Do Fast E-Bikes Work For Bikepacking?

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My favorite e-bike right now is my Snapcycle Stinger. But, I’ve had my eye on faster bikes like the Sur Ron or Talaria. Around town, they ‘d actually keep up with traffic, which would make them a lot safer to ride in a place with basically zero bike infrastructure. But, I’d obviously want to do what I do with my 500-watt e-bike and go visit the backroads.

I’ve also been interested in seeing first-hand how good they’d be for more “tacticool” use. Militaries around the world are adopting them, so they’d obviously work out well for my nerdy adventures carrying radio gear up to mountaintops to see what kind of contacts I can make. Since I’m not trying to carry anti-tank rockets or anything crazy like that along, I’ve been checking into how well they work for civilian outdoor fun.

Fortunately, I found a couple of cool videos showing how versatile fast e-bikes (or electric dirtbikes, depending on how you look at them) do. (article continues after video)

In this first video, SESSIONS73 on YouTube goes out with some friends. He’s on a Talaria e-bike, and his friends have a Sur Ron and a Talaria. These are similar bikes capable of much greater than Class 3 in terms of speed, putting them right in that grey area between bikes and motorcycles.

They started out going slower than usual, because their bikes are loaded down. But, they seemed to be able to get decent acceleration, even on uphill segments. Other than the possibility of bottoming out the suspensions, the bikes seemed to do reasonably well. He also pointed out that he wishes he had a full-face helmet (something I can attest to, even from riding bikes with no motors).

Instead of tents, they brought along hammocks. So, they needed to find some trees and enough open area to string them up. This obviously saves some weight, which seems to be critical given that they’re challenging the suspensions.

So, one big important takeaway is that bikes probably need some kind of a suspension upgrade or adjustable suspension to handle bikepacking duty. This is something that I’ll definitely have to look into more! A quick Google search shows that heavier springs and even air shocks are all possible for these bikes, so anyone regularly using that kind of capability might want to consider those.

Another thing that became apparent is that even these faster e-bikes can’t keep up with gas-powered dirtbikes (duh). It didn’t take guys on faster bikes a lot of time to close a mile gap and make it necessary to stop and let them pass. But, they were discourteous about it (something you can sometimes encounter outdoors). But, these e-bikes are a lot smaller and lighter than a dirtbike, so they can be pushed over or lifted over obstacles that you can’t ride past, making them more of a go-anywhere vehicle.

After sunset, they had gone 6 miles uphill and he still had 65% battery. But, this was the high point of the trip, allowing for them to very easily get home. They still had to take another side trail to get back down into the treeline so they’d have a place to hang up hammocks. This proved to be a lot more challenging than they planned and they didn’t have much natural light left. But, because they were able to move the bikes without power, they made it through a trail that dirt bikers wouldn’t have wanted to bother with.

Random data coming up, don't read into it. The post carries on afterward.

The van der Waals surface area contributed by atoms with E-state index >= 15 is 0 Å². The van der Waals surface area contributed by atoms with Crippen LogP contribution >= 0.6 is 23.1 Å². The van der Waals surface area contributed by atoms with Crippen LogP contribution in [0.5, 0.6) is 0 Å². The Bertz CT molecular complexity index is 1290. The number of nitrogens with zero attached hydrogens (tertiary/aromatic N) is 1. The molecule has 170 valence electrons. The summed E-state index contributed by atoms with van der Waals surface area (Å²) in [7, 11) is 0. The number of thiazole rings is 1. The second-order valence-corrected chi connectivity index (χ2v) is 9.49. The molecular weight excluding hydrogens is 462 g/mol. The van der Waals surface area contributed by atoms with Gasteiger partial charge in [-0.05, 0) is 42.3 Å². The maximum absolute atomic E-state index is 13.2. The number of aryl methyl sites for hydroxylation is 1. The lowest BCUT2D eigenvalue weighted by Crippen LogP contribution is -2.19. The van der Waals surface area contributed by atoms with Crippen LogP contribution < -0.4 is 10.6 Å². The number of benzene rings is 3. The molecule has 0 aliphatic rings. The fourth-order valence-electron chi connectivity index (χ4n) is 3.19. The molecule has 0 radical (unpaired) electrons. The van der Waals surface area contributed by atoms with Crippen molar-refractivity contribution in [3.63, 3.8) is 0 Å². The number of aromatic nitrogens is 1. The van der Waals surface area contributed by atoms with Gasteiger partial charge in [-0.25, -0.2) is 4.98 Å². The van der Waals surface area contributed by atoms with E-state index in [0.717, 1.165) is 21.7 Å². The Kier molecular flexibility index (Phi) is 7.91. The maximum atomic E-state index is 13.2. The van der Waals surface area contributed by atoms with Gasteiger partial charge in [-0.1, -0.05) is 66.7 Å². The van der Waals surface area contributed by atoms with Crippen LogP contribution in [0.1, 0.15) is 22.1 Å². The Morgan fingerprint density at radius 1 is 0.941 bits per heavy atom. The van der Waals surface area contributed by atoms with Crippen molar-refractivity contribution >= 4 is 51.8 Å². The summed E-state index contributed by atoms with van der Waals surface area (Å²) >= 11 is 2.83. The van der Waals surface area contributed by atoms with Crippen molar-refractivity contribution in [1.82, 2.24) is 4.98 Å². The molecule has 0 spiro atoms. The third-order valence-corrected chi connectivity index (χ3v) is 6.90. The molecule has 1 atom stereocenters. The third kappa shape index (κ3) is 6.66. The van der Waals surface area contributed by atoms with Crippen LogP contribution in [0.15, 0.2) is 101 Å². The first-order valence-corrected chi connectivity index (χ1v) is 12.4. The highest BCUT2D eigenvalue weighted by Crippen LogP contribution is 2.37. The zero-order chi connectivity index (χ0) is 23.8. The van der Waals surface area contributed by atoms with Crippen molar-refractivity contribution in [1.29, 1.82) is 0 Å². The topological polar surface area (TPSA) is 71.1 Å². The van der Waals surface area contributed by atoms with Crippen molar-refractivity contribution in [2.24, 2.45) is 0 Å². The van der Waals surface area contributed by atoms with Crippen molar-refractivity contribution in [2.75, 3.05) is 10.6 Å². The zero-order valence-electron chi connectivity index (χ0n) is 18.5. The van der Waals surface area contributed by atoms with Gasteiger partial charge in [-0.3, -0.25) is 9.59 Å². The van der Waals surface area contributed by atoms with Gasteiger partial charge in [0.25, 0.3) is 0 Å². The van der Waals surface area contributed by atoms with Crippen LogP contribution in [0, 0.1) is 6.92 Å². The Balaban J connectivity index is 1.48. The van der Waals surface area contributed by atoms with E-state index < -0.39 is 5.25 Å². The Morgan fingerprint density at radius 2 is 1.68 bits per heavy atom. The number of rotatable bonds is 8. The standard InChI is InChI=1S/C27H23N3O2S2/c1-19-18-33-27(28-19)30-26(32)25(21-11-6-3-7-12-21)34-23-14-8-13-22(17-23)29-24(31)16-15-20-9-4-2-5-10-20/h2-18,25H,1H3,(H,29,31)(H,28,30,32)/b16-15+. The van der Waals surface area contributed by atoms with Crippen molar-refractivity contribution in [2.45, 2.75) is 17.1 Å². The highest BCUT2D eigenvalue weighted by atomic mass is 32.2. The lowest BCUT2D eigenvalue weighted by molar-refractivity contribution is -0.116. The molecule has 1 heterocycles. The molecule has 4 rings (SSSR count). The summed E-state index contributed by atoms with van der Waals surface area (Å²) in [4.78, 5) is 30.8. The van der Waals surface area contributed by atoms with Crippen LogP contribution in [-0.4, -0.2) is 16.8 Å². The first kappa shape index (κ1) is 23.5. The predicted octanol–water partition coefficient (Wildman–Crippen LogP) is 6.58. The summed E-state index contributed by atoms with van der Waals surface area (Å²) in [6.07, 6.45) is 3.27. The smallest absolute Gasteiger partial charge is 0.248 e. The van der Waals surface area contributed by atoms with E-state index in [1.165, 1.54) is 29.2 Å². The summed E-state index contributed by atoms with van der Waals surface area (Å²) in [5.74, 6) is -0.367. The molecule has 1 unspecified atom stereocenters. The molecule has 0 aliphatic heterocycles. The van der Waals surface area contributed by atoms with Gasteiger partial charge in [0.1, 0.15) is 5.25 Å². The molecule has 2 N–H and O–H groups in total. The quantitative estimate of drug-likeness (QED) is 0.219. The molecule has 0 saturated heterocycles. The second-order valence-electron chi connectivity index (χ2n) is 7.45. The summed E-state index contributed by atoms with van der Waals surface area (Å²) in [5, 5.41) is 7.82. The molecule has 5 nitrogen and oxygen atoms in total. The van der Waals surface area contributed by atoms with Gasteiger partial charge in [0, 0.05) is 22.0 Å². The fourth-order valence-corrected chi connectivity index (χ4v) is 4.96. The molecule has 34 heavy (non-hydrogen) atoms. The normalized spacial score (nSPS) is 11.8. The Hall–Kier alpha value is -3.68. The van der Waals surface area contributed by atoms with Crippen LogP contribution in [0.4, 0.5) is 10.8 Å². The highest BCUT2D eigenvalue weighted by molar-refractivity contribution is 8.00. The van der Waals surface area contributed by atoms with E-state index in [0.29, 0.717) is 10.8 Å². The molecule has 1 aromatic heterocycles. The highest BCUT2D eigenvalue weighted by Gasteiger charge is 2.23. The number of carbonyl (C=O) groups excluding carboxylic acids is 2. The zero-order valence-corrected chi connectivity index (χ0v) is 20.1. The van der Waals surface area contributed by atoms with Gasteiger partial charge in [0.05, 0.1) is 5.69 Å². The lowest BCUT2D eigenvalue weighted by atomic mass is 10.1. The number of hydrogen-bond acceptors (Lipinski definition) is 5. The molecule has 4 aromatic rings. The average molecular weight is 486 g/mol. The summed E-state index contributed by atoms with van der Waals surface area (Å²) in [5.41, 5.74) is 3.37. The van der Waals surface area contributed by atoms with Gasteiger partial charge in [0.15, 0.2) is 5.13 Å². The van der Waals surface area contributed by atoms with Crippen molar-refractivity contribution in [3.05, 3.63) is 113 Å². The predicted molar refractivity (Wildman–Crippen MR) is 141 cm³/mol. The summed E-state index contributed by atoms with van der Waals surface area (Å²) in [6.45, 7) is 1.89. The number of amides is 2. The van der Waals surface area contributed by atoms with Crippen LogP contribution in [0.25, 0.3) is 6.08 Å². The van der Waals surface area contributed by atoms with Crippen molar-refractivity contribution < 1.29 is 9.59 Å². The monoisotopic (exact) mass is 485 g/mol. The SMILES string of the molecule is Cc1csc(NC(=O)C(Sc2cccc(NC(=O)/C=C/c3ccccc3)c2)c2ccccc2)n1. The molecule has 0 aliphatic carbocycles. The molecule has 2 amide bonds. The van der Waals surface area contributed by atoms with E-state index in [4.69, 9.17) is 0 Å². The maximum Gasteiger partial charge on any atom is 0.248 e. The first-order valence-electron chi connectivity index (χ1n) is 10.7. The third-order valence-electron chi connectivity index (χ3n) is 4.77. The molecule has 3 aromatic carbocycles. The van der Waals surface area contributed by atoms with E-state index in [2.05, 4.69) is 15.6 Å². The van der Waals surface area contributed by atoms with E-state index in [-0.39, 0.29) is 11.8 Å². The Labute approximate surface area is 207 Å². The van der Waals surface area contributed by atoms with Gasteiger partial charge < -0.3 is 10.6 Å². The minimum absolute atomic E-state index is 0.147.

After sleeping in a stand of aspens, they took off and headed down the other side of the mountain. Then, they had enough range to go back to where their truck was. Sadly, they got coal rolled, so even cooler fast e-bikes still attract morons. Sadly, most places only consider it assault and not aggravated assault. They managed to make it back to their place with over 10% battery.

Basically, what I learned is that if the goal is to adventure and not go fast like a dirt bike, then these fast e-bikes are the superior choice. If you’ve got a need for serious speed, they’re not the ticket.

But, what if you don’t have friends along? Another video gives us an idea of how that works out.

In this case, he had a 40 pound pack, and needed to stiffen the bike’s shock up to get a more comfortable ride. He also needed to put some padding above his battery to keep it from rattling.

What he found was similar to what the other guys did. Narrow washout sections (due to record snows last winter) and other obstacles didn’t really challenge the bike. The limiting factor was mainly the endurance of the biker and not the battery or the bike itself. He actually knew the place (Mineral Basin, Utah) pretty well from other trips he had taken up in UTVs.

He set himself up right on the side of a river, and put up a nice ground tent (which was probably heavier than the hammocks the last guys had). Unlike a group ride, he was a little concerned about animals, such as cougars (a reasonable fear where he’s riding). But, for his own personal safety, he did bring along a satellite communicator.

Another thing he noticed was that the deer were acting a little weird. He pointed out that the road was closed up there, so he was the only person up there. His bike was basically the only thing that could make it up there. As a lone person, the deer were willing to walk almost right up to him.

Once again: go-anywhere capability.

Bottom Line

It seems pretty obvious that e-bikes are opening up new capabilities that the outdoor world never had before. They’re not as fast as a motorcycle, but they’re a lot more of a mountain goat. Trees? Pull the bike over. Narrow washouts? Go around it. Dense foliage growing onto the trail? Slow down a bit as needed. These higher end bikes also have regenerative braking, allowing for better downhill performance in some ways.

So, one of these days I need to get a company to send a couple out!

Featured image: a screenshot from the VOLTA YouTube Channel (second video above).


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